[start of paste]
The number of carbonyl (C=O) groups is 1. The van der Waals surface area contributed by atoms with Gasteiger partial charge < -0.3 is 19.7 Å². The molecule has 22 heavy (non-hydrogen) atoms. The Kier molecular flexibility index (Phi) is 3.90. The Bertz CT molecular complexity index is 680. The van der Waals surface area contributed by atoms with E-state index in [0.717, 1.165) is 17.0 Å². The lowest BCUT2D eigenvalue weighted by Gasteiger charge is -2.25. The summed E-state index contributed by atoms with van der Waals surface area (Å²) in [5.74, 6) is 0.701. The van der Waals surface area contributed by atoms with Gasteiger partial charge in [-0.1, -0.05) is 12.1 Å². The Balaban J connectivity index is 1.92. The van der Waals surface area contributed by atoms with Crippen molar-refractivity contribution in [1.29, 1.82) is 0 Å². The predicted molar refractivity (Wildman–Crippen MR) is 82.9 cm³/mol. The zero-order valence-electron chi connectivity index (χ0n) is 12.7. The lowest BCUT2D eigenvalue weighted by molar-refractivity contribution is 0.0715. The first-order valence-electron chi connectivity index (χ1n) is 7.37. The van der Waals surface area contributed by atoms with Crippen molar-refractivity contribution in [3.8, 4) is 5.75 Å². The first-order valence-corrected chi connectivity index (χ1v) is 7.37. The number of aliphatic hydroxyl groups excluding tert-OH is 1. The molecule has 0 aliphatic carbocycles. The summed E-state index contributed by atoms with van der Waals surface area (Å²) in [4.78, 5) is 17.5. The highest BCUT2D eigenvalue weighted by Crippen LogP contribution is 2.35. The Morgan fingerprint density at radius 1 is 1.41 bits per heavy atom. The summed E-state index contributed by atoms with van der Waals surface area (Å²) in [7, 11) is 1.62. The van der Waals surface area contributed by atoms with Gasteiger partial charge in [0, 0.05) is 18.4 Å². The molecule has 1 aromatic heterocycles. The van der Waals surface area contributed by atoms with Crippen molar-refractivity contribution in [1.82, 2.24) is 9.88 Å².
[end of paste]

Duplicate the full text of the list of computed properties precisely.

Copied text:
The number of carbonyl (C=O) groups is 1. The van der Waals surface area contributed by atoms with Gasteiger partial charge < -0.3 is 19.7 Å². The molecule has 22 heavy (non-hydrogen) atoms. The Kier molecular flexibility index (Phi) is 3.90. The Bertz CT molecular complexity index is 680. The van der Waals surface area contributed by atoms with E-state index in [0.717, 1.165) is 17.0 Å². The lowest BCUT2D eigenvalue weighted by Gasteiger charge is -2.25. The summed E-state index contributed by atoms with van der Waals surface area (Å²) in [5.74, 6) is 0.701. The van der Waals surface area contributed by atoms with Gasteiger partial charge in [-0.1, -0.05) is 12.1 Å². The Balaban J connectivity index is 1.92. The van der Waals surface area contributed by atoms with Crippen molar-refractivity contribution in [1.29, 1.82) is 0 Å². The predicted molar refractivity (Wildman–Crippen MR) is 82.9 cm³/mol. The zero-order valence-electron chi connectivity index (χ0n) is 12.7. The lowest BCUT2D eigenvalue weighted by molar-refractivity contribution is 0.0715. The first-order valence-electron chi connectivity index (χ1n) is 7.37. The van der Waals surface area contributed by atoms with Crippen molar-refractivity contribution in [3.8, 4) is 5.75 Å². The first-order valence-corrected chi connectivity index (χ1v) is 7.37. The number of aliphatic hydroxyl groups excluding tert-OH is 1. The molecule has 0 aliphatic carbocycles. The summed E-state index contributed by atoms with van der Waals surface area (Å²) in [4.78, 5) is 17.5. The highest BCUT2D eigenvalue weighted by Crippen LogP contribution is 2.35. The Morgan fingerprint density at radius 1 is 1.41 bits per heavy atom. The summed E-state index contributed by atoms with van der Waals surface area (Å²) in [7, 11) is 1.62. The van der Waals surface area contributed by atoms with Gasteiger partial charge in [0, 0.05) is 18.4 Å². The molecule has 1 aromatic heterocycles. The van der Waals surface area contributed by atoms with Crippen molar-refractivity contribution in [1.82, 2.24) is 9.88 Å².